Wednesday, 26 July 2017
The Science of Kink
The numerous campaigns promoting homosexual and queer community equality, (including Pride celebrations around the globe and the more recent marriage equality polemic), have raised awareness for gay rights. As an effect, many academics have taken up research within this community and now there is a lot more data concerning important queer issues, such as youth gay suicide. Research results help create systems to address these issues, and counselors, psychologists and other support networks become more aware and better equipped to help members of the community during troubled times. We are still working towards a more transparent psychological support system, but at least we are moving away from the "anti homosexuality treatments” of the 1950's (as described by Smith, Bartlett, & King BMJ, doi:10.1136/bmj.37984.442419.EE, 2004), http://www.bmj.com/content/328/7437/427.full.pdf+html.
For a majority of kinksters, BDSM is mostly a private interaction, so kink activism is not as vigorous as our flamboyantly fabulous gay pride campaigns. Yet, being a kinkster can also have severe effects on one's life outside the bedroom. The National Coalition for Sexual Freedom has campaigned for years to remove psychological diagnoses for consensual kink activities finally with success in 2012 (https://ncsfreedom.org/key-programs/dsm-v-revision-project/dsm-v-program-page.html). Surprisingly, some countries (e.g. United Kingdom) still uphold archaic laws which categorize SM as grievous bodily harm if marks are lasting, even if performed between consenting adults (Check the Spanner Trust for more detailed information: http://spannertrust.org/documents/smandthelaw.asp). Although there has been a reduction in convictions against kinksters, as for instance in child custody cases, members of the kink community are still subject to prejudice, bullying and stigma simply because of their bedroom proclivities. Although the media loves the fetish style, the taboo is still there. Interestingly, how come thousands of BDSM fiction stories have not “made it” to a mass market, while 50 Shades of Grey, with all its typos and bad grammar went on to sell millions of copies? 50 Shades portrayed BDSM as something that was “cured by love”, implying that BDSM is still widely accepted as a form of “sickness” with the between the lines message: “If you really love someone, you won’t do that to them.” So, while fetish and kink may be more visible and polemic in popular media, for the general population, including the academic world, BDSM acts are still connected to ideas of trauma, disease and dysfunction. This negative stigma is harmful for kinksters as it assumes that we are damaged individuals, and therefor, we must change this perspective!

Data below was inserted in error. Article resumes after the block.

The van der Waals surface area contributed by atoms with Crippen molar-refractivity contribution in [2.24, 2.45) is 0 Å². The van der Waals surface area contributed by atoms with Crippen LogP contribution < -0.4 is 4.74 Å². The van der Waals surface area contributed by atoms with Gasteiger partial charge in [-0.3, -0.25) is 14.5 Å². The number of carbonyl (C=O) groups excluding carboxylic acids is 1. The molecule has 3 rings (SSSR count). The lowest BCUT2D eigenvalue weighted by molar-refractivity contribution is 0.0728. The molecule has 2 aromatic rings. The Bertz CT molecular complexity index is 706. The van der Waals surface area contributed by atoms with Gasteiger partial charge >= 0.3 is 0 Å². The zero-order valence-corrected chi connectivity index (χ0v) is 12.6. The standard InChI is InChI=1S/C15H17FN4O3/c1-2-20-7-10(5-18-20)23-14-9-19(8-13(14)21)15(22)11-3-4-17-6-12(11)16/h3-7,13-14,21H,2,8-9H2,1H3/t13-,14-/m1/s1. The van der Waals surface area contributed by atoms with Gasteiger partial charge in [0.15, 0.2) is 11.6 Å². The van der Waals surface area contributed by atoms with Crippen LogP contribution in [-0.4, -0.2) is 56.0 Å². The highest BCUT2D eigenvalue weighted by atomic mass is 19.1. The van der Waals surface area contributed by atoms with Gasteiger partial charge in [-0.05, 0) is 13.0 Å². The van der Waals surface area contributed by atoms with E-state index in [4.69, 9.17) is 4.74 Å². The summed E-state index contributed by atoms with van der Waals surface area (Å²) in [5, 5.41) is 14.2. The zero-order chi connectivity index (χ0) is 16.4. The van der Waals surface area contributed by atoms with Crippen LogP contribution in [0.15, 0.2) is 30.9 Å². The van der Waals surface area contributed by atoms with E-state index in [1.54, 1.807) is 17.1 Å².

http://surveymonkey.com/r/benefitsofpain (Survey is now closed)
The survey is anonymous and we don't even collect IP addresses in order to protect people's privacy. It takes about 20-30 mins to complete depending on the answer choices.
Not Kinky? Not really into pain? New to the scene? No problem! The survey also collects data on everyday pain activities, as it's important to have a comparative control group in the sample.
And even if you don't recognise these effects or agree with my hypothesis, that's even more reason to participate in the survey. We want the survey to reflect all the opinions from the community. If only my fans do the survey, it will create a biased effect.
The more different people participate, the better the sample will represent of our diverse alternative community!
Thank you for helping advance The Science of Kink!
Hugs & Spanks!
Ps: You can keep up with my research findings by liking the FB page https://www.facebook.com/kinkyscience
The Science of Kink project is an initiative to spread the word about past and current research about BDSM & fetish practices. The scientific community is becoming ever more open minded towards studying the kink community and many interesting results are showing up. Knowledge is power, and sharing is caring. Further, the SoK project also reaches out to kinksters to promote participation in ongoing research, most recently for The Benefits of Pain Survey.
*Article originally published on iFet.com and at http://www.KalyssMercury.com
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